Trump opponents push changing how America elects presidents

Over recent years, there’s been a Democrat challenging the validity of virtually every presidential election in which a Republican was the winner.

Then President Donald Trump challenged the 2020 results.

In fact, during that election analysts have charged that the FBI stole the election from Trump by influencing social media companies to repress accurate – but damaging – information about the Biden family’s international business schemes.

Also, Mark Zuckerberg handed out $420 million through foundations to be used largely by leftist local election officials to recruit Democrat voters, another factor that analysts say could have changed the victor from Trump to Joe Biden.

But now that Trump has raised questions, leftists say they want to change the Electoral Count Act, that 135-year-old law that specifies that each state chooses electors who meet in the Electoral College and cast their ballots to determine the winner.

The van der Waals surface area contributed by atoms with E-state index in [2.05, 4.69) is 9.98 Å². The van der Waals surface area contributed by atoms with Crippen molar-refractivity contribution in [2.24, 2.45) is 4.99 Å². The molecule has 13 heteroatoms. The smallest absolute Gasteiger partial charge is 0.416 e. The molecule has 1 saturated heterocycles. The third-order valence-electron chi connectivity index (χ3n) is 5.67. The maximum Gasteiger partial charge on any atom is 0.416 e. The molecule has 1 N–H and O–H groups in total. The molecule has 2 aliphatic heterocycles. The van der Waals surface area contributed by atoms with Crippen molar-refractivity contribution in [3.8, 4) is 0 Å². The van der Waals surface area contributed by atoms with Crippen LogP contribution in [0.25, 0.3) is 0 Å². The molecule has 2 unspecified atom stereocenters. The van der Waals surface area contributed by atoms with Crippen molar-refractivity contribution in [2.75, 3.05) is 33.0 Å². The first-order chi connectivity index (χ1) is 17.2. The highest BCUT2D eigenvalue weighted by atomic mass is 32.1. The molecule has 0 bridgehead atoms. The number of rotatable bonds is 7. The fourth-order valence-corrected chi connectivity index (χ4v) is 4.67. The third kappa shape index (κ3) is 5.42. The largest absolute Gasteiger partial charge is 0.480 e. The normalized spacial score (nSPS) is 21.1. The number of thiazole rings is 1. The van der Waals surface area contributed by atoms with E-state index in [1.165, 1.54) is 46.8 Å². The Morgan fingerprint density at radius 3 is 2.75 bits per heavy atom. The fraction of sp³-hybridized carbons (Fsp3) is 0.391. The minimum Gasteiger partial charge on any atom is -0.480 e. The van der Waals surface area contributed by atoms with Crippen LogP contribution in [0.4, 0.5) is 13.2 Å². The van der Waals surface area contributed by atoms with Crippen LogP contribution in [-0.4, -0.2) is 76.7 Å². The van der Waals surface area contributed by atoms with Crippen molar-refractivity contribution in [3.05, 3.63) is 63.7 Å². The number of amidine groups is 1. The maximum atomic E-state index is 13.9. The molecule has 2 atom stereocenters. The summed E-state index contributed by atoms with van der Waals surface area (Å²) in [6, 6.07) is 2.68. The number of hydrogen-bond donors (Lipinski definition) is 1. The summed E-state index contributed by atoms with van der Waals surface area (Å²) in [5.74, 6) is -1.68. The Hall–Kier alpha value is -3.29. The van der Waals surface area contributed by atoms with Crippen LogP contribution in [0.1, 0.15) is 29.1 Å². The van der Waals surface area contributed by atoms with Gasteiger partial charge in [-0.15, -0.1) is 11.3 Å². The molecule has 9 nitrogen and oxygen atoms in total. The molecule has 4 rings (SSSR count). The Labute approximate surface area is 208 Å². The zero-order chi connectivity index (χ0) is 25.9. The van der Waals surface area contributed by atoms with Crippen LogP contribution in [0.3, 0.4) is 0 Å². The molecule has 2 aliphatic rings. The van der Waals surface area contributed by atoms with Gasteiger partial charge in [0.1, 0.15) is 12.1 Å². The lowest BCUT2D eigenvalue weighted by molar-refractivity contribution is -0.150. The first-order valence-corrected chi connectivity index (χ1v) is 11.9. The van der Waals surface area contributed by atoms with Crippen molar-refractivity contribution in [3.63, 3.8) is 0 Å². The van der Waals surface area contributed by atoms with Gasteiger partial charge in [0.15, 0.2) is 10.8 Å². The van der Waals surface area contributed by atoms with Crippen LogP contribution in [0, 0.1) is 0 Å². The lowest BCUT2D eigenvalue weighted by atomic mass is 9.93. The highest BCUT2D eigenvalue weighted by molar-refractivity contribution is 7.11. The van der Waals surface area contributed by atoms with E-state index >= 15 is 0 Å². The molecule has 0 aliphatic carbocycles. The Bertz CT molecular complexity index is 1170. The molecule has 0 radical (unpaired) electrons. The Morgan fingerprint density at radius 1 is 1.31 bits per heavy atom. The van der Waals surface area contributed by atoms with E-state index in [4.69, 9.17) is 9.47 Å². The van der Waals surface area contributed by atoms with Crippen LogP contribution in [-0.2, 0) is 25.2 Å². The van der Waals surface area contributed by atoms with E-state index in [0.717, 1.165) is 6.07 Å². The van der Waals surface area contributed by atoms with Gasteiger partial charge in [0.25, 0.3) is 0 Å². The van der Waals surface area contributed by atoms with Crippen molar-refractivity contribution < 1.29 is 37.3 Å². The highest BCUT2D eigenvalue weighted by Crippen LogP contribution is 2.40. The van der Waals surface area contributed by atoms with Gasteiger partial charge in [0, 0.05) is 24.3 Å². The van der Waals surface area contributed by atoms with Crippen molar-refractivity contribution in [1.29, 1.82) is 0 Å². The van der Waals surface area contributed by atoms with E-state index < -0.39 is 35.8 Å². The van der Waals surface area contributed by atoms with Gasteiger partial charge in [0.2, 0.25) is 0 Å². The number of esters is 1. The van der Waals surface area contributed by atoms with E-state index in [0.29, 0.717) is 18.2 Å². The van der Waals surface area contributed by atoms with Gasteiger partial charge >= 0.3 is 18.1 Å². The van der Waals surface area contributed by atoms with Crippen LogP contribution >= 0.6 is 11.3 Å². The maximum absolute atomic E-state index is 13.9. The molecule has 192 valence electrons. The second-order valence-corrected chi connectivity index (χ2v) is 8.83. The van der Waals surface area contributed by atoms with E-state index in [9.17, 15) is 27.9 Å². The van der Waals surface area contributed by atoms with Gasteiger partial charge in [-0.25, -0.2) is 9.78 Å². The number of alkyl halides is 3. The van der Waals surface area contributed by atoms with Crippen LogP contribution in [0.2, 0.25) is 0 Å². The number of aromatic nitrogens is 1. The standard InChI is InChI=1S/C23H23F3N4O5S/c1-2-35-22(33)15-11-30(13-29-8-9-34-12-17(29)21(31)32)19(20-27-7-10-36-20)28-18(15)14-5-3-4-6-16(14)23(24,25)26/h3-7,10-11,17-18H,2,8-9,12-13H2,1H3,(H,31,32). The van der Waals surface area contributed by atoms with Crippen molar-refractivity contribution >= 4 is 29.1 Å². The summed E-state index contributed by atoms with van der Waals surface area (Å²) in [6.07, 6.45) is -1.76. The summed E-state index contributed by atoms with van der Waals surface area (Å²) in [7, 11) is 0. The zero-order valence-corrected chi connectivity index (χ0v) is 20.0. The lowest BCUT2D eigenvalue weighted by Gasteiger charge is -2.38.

It was set up at least partly to assure that smaller states still would influence an election, since the vote if truly was a “democratic” procedure, would never need to consider the votes from 25 or 30 states with the lowest populations.

The Washington Times said it is “Liz Cheney’s swan song,” referring to the Wyoming representative who has been laser-focused on preventing Trump from being in federal office again, and whose obsession cost her the Republican primary victory in Wyoming.

The Times reported Cheney has been working with Rep. Zoe Lofgren, D-Calif., to introduce changes to the law that they want.

In a commentary in the Wall Street Journal they claimed without their changes, there would fight the “prospect of another effort to steal a presidential election, perhaps with another attempt to corrupt Congress’s proceeding to tally electoral votes.”

Cheney and Lofgren want four changes: a statement that the vice president only acts as a functionary in counting the votes and has no influence over them. They also want to limit the scope of objections to an election and require huge numbers of members of Congress to sign onto the concerns before they would be considered.

They also want presidential candidates permitted to sue states.

And they want to ban changes that affect elections after those elections are held.

Just the News said work on the proposal is expected to begin in the House and Senate this week.

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